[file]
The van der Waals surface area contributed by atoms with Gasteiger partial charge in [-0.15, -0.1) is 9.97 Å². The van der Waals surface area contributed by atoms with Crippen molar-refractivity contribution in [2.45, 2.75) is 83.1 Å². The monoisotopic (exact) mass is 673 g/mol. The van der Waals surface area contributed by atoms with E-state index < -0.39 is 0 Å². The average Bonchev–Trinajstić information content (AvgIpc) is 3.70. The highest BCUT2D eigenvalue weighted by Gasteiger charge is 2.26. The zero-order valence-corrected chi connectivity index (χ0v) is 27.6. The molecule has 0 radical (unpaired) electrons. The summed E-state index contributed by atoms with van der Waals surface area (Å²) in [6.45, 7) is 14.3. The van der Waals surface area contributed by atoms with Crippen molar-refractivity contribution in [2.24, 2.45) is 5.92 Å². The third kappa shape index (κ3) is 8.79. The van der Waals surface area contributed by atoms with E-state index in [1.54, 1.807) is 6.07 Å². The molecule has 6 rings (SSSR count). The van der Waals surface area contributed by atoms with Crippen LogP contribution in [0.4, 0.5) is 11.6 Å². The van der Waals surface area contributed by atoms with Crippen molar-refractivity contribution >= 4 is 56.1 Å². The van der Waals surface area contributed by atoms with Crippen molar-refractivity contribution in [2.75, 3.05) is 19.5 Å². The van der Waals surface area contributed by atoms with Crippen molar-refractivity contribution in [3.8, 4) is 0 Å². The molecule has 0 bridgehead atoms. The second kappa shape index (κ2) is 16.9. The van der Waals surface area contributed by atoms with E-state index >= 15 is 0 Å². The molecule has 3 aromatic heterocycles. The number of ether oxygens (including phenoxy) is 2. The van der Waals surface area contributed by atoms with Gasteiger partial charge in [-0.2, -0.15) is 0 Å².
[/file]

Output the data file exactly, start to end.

The van der Waals surface area contributed by atoms with Gasteiger partial charge in [-0.15, -0.1) is 9.97 Å². The van der Waals surface area contributed by atoms with Crippen molar-refractivity contribution in [2.45, 2.75) is 83.1 Å². The monoisotopic (exact) mass is 673 g/mol. The van der Waals surface area contributed by atoms with E-state index < -0.39 is 0 Å². The average Bonchev–Trinajstić information content (AvgIpc) is 3.70. The highest BCUT2D eigenvalue weighted by Gasteiger charge is 2.26. The zero-order valence-corrected chi connectivity index (χ0v) is 27.6. The molecule has 0 radical (unpaired) electrons. The summed E-state index contributed by atoms with van der Waals surface area (Å²) in [6.45, 7) is 14.3. The van der Waals surface area contributed by atoms with Crippen molar-refractivity contribution in [2.24, 2.45) is 5.92 Å². The third kappa shape index (κ3) is 8.79. The van der Waals surface area contributed by atoms with E-state index in [1.54, 1.807) is 6.07 Å². The molecule has 6 rings (SSSR count). The van der Waals surface area contributed by atoms with Crippen LogP contribution in [0.4, 0.5) is 11.6 Å². The van der Waals surface area contributed by atoms with Crippen molar-refractivity contribution >= 4 is 56.1 Å². The van der Waals surface area contributed by atoms with Crippen molar-refractivity contribution in [2.75, 3.05) is 19.5 Å². The van der Waals surface area contributed by atoms with Crippen molar-refractivity contribution in [3.8, 4) is 0 Å². The molecule has 0 bridgehead atoms. The second kappa shape index (κ2) is 16.9. The van der Waals surface area contributed by atoms with E-state index >= 15 is 0 Å². The molecule has 3 aromatic heterocycles. The number of ether oxygens (including phenoxy) is 2. The van der Waals surface area contributed by atoms with Gasteiger partial charge in [-0.2, -0.15) is 0 Å².